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Matagorda Bay

Stealth Attack: Tripletail


Tripletail

West Matagorda has always been my fishing home base. One of the unique things about this bay is the large number of inshore gas platforms that offer great surface structure in an otherwise structure-less bay. Each rig reaches 12 feet down to the bottom of the bay and has become a reef of sorts; the large oyster shell pads that were built on the bottom to reinforce the platform, although man-made initially, have become alive over the years, creating an eco-chain of life out in the middle of the bay. They are also the reason why West Matagorda Bay is the Tripletail capital of Texas.

Tripletail (aka Black fish, Drift Fish or Buoy Fish [Lobotes surnamensis]) gets its name because the second dorsal and anal fins that extend far back on the body make it look like it has three tails. Although it is the only representative of the Lobotes family in the Gulf, many wrongly believe it is related to the Cichlid family because of its striking resemblance to the fresh water “Sac-a-lait” or Crappie. Tripletail is a surface fish that hangs out next to any kind of top water structure like platforms, sargassum, buoys and flotsam and jetsam. I caught this one last week off of a large piece of driftwood about one and half miles offshore of the Galveston jetty.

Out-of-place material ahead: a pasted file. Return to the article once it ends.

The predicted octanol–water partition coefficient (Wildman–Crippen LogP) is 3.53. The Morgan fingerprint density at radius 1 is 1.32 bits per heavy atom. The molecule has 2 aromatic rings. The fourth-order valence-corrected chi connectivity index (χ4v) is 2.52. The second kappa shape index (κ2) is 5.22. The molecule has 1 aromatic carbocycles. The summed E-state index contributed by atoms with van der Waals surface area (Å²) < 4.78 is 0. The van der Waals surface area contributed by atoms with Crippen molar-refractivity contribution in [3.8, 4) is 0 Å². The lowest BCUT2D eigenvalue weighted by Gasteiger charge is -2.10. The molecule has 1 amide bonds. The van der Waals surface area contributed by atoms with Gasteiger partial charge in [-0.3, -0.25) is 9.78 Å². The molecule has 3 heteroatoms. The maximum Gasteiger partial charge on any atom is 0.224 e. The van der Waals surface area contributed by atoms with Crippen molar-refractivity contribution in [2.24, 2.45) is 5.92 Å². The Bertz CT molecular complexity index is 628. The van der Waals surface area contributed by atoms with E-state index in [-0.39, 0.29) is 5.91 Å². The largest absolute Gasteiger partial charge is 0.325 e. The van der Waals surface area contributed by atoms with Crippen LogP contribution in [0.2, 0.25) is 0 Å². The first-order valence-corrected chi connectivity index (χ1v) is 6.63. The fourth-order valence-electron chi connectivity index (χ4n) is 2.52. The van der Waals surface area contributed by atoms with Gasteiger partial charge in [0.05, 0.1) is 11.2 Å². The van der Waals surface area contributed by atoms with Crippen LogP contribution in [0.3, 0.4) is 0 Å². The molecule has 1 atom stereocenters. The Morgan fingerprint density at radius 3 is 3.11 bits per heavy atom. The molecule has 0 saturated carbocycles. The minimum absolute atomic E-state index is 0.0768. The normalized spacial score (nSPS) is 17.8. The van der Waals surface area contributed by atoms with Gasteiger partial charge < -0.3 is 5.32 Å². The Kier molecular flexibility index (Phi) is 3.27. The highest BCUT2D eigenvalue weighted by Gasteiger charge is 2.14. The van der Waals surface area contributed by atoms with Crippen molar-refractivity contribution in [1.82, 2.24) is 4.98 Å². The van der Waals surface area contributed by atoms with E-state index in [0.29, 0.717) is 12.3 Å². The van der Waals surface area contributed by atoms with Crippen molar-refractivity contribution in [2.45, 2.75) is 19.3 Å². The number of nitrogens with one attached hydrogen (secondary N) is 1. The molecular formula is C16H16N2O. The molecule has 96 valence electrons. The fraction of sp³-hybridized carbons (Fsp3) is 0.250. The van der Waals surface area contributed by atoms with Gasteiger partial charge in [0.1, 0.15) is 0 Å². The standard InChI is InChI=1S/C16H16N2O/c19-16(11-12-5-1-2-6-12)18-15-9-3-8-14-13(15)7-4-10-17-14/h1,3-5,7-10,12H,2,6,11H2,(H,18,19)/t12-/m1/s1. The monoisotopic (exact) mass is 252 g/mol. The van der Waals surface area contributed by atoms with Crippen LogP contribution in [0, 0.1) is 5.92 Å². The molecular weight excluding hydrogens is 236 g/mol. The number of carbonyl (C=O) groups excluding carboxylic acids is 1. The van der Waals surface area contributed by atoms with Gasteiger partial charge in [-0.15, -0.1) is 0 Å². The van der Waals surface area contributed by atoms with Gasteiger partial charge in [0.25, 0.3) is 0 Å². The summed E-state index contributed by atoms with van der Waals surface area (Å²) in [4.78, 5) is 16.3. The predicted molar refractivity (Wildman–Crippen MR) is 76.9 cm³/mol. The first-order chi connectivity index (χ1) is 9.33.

That’s me with a Tripletail

A Tripletail will lie on its side, as if it was part of whatever floating material it’s hiding in; floating and moving with the current and waves like a large leaf, it even has the ability to change its color, like a chameleon. Years back, most people would steer clear of Tripletail as table fare thinking that these characteristics meant that the fish was sick. But it’s not sick, it’s smart: it lays in wait, ready to spring on its prey. When it attacks, it rushes, swimming on its side just like a flounder. But once it is hooked, it rights itself, turns that broad body and uses it against you. They are infamous as tough fighters that will frequently return to their former hiding spot, wrapping you around the seaweed or driftwood or whatever they were using as cover, and breaking your line. Tripletail feed mostly on menhaden, herring, anchovies and some crustaceans and live in subtropical and tropical coastal regions and estuaries from Massachusetts to Argentina. Rarely traveling in groups of more than three, they reach sexual maturity in just a year, making it an easily sustainable and recovery species. When large enough, they yield a wonderfully flaky white fish reminiscent of a giant speckled trout or weakfish. Although difficult to cook on the grill, they are excellent on the flat top or in a sauté pan.


Roasted Tripletail, Smoked Dr. Pepper Glaze, Buttered Bok Choy, Grapefruit Soda


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